My Beautiful Wickedness


Something to give undecided voters pause…
September 29, 2008, 8:24 pm
Filed under: Uncategorized

John McCain will be 73.6 years old, the normal life expectancy of an American male, on April 5, 2010.

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10 Comments so far
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According to the CDC, the average life expectancy of a white male born in the US in 1936 was 58 years–so he’s already outlived that by many, many years. But you know how life expectancies work–once you survive childhood, your chances of living much longer than the average are significantly improved. And a financial resources and good access to health care also give you a good chance at a longer-than-average life–he’s had both. And genetics is assumed to play a part–that’s why they kept cutting to McCain’s mother during the convention.

Don’t get me wrong, I’m wearing my handmade Obama pin right now (and mailing one later today to a stranger in St. Louis, because that’s a real battleground state, unlike CA). But the demographic argument needs to be made with care, to avoid perpetuating common misconceptions about what statistics can and cannot tell us.

Comment by Penny

Thanks, Penny. You are right about the lie of statistics. However, I think that was the adjusted “once you make it out of childhood” stat.

I’m not as sure about the genetic argument as you are. My womenfolk live to be a hundred and then turn into whetstones. The men barely make it out of their fifties. Same genetic make-up, same socio-economic standing and access to care (maybe even superior access to care), but a different lifestyle. I’m just not that much of a gambler.

Comment by bridgett

Well women always have a longer average life expectancy, for all kinds of reasons; but I don’t think the factors that protect a specific woman into her 90s (well past the average) are lost to her sons –that wouldn’t make any sense. If a mother’s got some nice genes for, say, suppressing tumor growth, her son’s got just as much chance of inheriting it from her as a daughter would. (Even if the nice gene is on the X chromosome–because every man gets one of those from his mother, just like every woman does.)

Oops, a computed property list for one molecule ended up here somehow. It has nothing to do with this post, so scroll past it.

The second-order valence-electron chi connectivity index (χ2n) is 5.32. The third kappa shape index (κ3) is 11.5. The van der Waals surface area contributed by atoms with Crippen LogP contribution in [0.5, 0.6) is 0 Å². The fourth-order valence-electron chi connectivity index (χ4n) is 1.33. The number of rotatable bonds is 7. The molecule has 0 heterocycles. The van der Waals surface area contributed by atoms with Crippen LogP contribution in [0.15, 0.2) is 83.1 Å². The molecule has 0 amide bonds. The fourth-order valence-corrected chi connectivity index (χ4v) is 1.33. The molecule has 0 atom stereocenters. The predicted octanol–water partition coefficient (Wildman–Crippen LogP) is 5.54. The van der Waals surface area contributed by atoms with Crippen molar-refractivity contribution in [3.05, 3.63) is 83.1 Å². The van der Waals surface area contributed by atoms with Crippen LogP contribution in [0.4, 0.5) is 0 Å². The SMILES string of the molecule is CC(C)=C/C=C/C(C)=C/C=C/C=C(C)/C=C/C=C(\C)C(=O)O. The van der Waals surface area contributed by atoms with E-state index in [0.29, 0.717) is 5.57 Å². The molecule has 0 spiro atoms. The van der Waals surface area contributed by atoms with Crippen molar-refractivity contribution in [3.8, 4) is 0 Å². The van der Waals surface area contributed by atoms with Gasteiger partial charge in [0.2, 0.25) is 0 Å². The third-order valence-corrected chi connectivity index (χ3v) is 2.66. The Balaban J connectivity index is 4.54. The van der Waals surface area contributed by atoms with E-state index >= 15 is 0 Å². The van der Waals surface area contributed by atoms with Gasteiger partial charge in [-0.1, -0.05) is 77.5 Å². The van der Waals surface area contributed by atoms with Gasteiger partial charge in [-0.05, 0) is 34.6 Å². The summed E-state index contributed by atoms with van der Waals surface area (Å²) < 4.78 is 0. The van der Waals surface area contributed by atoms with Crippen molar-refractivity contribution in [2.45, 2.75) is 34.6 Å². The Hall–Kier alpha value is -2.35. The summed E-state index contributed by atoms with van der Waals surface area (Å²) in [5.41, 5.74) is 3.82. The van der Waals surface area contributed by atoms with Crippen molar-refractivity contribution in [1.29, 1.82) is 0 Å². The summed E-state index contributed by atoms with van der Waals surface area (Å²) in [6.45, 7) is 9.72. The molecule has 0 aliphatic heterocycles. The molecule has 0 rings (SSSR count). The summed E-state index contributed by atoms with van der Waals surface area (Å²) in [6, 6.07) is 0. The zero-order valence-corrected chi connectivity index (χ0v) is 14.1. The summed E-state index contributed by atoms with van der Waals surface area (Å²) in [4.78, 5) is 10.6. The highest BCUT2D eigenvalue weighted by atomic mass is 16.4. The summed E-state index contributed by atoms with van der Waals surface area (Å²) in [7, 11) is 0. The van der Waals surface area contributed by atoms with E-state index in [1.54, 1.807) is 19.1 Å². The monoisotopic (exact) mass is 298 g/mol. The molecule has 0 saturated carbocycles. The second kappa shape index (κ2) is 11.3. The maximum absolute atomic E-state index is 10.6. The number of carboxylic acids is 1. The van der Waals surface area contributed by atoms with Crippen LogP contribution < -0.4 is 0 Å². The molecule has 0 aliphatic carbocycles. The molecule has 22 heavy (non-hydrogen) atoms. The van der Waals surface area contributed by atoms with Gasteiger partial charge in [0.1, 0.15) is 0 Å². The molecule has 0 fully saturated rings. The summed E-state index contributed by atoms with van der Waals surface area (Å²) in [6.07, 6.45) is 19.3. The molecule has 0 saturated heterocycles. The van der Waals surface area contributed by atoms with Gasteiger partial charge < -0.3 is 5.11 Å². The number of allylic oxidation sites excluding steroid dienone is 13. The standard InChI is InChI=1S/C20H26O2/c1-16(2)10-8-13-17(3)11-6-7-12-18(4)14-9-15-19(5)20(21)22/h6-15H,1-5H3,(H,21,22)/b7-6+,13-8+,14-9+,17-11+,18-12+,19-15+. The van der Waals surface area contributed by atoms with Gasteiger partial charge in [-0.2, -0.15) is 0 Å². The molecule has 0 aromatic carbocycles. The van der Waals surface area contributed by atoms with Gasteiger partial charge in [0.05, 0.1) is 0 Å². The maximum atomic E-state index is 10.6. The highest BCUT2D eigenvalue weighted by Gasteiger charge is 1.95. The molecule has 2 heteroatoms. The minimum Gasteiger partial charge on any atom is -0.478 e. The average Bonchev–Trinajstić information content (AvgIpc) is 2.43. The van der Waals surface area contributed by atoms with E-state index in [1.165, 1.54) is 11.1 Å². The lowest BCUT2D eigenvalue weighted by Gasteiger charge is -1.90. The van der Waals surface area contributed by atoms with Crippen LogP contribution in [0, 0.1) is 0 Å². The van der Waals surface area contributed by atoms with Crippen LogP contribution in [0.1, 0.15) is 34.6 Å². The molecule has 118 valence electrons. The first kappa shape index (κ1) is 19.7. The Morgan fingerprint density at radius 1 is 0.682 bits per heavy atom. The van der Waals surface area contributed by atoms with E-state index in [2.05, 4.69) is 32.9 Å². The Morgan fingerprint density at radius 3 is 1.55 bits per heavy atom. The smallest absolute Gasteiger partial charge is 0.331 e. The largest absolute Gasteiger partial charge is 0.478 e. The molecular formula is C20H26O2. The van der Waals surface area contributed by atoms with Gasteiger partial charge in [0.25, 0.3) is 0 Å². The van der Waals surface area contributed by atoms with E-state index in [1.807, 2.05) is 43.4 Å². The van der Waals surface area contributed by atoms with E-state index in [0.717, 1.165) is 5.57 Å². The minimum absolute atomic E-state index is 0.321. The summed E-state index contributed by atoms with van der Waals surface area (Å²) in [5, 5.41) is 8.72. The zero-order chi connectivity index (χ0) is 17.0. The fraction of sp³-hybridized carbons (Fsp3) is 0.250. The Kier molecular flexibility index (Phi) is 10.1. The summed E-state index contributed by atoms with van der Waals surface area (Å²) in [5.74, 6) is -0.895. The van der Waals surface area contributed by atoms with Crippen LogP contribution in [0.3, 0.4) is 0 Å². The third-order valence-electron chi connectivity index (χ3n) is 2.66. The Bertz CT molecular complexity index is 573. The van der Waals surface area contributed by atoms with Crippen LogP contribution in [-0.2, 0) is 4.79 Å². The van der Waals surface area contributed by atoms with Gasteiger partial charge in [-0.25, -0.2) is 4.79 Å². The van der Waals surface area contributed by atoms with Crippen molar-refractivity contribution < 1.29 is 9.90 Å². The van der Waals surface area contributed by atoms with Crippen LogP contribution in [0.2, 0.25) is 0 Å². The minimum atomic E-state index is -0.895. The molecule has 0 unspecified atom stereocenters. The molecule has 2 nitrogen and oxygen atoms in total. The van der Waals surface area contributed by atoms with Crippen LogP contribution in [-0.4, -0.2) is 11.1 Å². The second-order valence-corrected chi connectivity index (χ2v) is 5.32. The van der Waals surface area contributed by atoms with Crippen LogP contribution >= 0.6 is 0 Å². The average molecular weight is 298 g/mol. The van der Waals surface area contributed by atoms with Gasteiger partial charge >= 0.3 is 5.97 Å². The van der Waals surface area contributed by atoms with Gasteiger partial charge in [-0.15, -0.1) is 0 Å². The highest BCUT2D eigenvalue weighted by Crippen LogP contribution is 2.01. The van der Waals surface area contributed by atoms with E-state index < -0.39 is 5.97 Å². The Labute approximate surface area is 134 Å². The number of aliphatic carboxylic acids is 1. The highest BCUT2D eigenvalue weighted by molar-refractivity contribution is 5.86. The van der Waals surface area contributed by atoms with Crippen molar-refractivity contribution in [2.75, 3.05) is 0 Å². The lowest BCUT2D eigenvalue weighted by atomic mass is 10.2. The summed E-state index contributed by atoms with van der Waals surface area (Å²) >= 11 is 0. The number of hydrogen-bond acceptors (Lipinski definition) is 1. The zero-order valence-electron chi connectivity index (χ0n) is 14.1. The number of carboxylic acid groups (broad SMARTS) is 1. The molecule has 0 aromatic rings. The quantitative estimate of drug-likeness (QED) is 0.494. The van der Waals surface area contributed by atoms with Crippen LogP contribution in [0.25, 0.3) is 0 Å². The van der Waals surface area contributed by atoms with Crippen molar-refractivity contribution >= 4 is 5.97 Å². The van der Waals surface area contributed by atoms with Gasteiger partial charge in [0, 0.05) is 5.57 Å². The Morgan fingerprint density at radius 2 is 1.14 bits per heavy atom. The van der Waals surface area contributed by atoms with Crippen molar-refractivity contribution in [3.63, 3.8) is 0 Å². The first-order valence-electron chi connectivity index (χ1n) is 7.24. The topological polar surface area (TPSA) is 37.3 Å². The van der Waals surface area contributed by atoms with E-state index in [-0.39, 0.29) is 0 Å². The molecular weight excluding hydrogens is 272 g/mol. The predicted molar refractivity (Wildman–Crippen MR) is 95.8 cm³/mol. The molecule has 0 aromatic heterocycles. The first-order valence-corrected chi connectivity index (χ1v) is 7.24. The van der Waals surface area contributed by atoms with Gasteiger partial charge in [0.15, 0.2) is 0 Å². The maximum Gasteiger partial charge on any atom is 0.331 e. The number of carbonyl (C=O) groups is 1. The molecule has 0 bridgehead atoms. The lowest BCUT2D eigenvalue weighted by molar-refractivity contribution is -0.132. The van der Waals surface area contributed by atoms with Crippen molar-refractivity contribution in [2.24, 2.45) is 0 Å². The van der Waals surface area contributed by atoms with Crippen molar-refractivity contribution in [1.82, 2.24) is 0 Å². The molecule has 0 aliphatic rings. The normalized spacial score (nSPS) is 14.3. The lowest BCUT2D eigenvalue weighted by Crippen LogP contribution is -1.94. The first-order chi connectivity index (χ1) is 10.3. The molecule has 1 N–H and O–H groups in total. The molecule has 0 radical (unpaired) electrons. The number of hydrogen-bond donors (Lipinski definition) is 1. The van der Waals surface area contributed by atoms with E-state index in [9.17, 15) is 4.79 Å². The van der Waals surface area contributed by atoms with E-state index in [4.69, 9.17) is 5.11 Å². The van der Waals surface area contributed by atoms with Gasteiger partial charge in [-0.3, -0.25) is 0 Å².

But having the nice genes and getting a chance to benefit from them are two different things–which is why lifestyle and occupational hazards and wartime service and vehicular behaviors play a bigger part.

Comment by Penny

Should hedge that “always” the mean “in the majority of populations including in the US.” There are places and times where women have a shorter average life expectancy.

Comment by Penny

McCain’s father died at 70. His grandfather died at 61. He smoked for decades. Presidential campaigning and being President are both incredibly aging (look at 1992 vs. 2000 pics of Clinton or 2000 vs. now pics of W). I think it’s fair to consider the statistic as accurate, if not a little generous.

Comment by Holly

The problem is that this kind of statistical chatter works both ways–both of Obama’s parents died young, he has also been a smoker, etc. etc. I’ll always discourage students from putting too much stock in how demographic patterns apply to any individual–it’s just not what such patterns do best.

There’s an excellent new post at Alas, a Blog (with a long and contentious comments thread already) on the subject of McCain’s age and its relevance/irrelevance:
http://www.amptoons.com/blog/archives/2008/09/30/mccain-is-old-huh-huh-huh/

Comment by Penny

Come on Penny, are you really comparing a healthy 47 year old to a 72 year old? Someone 26 years from average life expectancy versus 18 months?

Fine, let’s go there. Let’s assume it’s even, and a 72 year old with multiple cancer bouts, who survived 5 1/2 years in a POW camp, is just as likely to survive for 4-8 years as a healthy 47 year old. OK.

Who chose the better VP? Who put country first in choosing someone who is qualified to stand up and take over at a moment’s notice? Whose judgment is shown to be superior here?

Comment by Holly

I’m not and I don’t. But the point is that demographic data is about averages over huge populations, and each individual in that population will live out a trajectory that’s predicted far more by personal factors than by the averages. So saying anyone is close to the average life expectancy doesn’t really say that much about them, without further context.

There are MOUNTAINS of reasons to vote against McCain, and I’d encourage everyone to do so–but a single demographic factoid isn’t among the better reasons.

Comment by Penny

Penny:

So, voting for Obama, because the mPalinccain borg is a lying p.o.s., is still my best bet? I’m okay with that!

Comment by democommie

Right. PLEASE vote against the Borg who is a lying p.o.s. That’s an excellent policy in every situation. ;D

Comment by pennylrichardsca




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